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Tripling clopidogrel dosage improves platelet reactivity in cardiac patients

July 03, 2017

Patients received maintenance doses of clopidogrel for 4 treatment periods, each lasting approximately 14 days, based on genotype. In total, 247 noncarriers of a CYP2C19*2 loss-of-function allele were randomized to receive 75 and 150 mg daily of clopidogrel (2 periods each), whereas 86 carriers (80 heterozygotes, 6 homozygotes [having two copies of the variant gene]) were randomized to receive 75, 150, 225, and 300 mg daily. Two methods were used to measure platelet function. The average age of the patients was 60 years, 75 percent were male, 57 percent had a history of heart attack, and 97 percent had a history of percutaneous coronary intervention (procedures such as balloon angioplasty or stent placement used to open narrowed coronary arteries).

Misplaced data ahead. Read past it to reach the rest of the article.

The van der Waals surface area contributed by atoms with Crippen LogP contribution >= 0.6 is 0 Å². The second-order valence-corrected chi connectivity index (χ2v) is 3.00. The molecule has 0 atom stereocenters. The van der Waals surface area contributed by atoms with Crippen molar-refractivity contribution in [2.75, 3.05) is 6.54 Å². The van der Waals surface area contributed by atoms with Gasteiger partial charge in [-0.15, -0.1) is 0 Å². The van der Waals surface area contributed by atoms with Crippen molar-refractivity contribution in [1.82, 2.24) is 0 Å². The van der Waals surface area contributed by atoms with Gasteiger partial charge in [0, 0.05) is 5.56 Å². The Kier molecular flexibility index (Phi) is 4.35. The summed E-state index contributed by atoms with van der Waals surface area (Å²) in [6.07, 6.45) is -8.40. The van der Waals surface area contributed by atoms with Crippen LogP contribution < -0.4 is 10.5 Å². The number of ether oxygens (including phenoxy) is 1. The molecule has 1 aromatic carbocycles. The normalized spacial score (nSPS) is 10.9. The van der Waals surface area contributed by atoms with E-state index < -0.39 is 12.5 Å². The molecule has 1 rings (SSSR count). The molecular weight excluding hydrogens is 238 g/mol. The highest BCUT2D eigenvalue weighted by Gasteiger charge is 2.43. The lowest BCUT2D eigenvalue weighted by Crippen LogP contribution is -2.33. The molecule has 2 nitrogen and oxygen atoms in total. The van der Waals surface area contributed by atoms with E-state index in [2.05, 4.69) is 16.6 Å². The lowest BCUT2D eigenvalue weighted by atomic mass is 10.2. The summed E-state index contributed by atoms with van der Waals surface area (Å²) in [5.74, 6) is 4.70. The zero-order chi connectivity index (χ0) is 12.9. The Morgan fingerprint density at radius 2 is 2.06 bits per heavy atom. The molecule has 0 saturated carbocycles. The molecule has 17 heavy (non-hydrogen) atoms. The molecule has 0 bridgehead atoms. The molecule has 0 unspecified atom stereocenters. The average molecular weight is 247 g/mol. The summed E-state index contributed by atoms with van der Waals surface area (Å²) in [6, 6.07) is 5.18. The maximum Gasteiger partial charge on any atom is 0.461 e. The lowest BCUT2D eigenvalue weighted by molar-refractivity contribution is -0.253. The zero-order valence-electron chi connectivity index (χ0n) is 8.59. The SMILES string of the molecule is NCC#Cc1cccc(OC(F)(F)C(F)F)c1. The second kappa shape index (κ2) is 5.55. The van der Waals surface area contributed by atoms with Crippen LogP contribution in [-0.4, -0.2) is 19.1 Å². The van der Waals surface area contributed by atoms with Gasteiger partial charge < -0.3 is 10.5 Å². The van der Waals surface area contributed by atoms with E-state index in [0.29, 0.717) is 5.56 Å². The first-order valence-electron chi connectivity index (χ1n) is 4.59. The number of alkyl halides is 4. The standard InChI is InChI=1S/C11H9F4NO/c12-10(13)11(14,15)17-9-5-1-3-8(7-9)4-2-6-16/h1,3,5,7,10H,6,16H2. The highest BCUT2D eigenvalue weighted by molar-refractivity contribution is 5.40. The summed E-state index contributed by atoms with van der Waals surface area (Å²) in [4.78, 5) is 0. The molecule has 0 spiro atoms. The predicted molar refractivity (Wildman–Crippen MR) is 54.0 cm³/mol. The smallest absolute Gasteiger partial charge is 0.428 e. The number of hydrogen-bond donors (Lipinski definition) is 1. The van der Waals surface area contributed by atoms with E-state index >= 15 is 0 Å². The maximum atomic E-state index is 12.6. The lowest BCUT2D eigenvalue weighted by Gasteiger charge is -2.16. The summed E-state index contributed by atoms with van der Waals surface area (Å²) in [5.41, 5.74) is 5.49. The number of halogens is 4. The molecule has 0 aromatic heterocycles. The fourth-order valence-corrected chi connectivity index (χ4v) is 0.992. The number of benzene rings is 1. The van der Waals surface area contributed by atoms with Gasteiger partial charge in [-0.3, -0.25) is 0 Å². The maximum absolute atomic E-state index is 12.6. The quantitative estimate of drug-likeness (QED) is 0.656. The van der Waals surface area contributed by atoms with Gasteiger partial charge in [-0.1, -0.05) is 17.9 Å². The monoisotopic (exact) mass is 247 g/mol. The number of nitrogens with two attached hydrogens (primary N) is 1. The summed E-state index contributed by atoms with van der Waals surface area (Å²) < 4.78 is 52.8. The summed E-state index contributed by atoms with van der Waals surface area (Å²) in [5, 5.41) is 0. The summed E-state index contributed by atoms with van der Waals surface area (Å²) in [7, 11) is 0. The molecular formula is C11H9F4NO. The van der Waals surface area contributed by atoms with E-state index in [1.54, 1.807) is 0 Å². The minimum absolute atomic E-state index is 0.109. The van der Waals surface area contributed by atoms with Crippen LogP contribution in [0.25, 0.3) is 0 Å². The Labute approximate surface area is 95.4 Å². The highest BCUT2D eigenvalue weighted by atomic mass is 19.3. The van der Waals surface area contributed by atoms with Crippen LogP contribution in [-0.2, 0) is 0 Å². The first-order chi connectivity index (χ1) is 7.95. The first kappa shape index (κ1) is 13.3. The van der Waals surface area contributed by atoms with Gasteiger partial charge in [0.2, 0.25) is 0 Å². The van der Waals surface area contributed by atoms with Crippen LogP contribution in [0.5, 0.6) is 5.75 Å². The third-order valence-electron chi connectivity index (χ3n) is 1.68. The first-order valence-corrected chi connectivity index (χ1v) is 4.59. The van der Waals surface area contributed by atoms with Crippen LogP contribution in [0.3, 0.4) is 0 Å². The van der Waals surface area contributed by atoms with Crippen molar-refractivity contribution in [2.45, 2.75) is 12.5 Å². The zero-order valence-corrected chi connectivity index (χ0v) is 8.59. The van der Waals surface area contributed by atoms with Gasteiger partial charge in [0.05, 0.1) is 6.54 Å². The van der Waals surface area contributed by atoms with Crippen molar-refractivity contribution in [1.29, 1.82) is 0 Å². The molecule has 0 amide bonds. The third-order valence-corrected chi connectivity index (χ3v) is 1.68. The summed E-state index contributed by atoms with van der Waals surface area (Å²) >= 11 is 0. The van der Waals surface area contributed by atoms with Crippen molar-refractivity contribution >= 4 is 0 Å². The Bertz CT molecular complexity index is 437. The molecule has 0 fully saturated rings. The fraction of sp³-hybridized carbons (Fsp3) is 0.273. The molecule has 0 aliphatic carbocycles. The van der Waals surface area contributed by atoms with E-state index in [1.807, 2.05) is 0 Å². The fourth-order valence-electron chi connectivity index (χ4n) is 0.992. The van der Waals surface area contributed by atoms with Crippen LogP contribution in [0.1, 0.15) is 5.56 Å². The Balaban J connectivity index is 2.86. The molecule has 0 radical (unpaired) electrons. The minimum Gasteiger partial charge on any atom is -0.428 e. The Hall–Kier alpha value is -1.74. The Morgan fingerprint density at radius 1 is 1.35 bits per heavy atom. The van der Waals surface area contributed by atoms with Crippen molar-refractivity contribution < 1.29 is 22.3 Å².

Among the main findings of the researchers was that higher maintenance doses of clopidogrel in patients carrying a CYP2C19*2 allele significantly reduced platelet reactivity. Also, daily maintenance doses of 225 mg of clopidogrel or greater in CYP2C19*2 heterozygotes improved platelet reactivity levels that were at least equivalent to what is achieved with 75 mg daily of clopidogrel in noncarrier patients with cardiovascular disease. When evaluating the CYP2C19*2 homozygotes, the researchers saw a trend toward less platelet reactivity with higher maintenance doses of clopidogrel; however, even with 300 mg daily of clopidogrel, these individuals were unlikely to achieve optimal degrees of platelet inhibition.

"These data help define how patients with different CYP2C19 genotypes respond to clopidogrel maintenance dosing strategies and provides useful information to guide further clinical studies," the authors conclude.

Source: JAMA and Archives Journals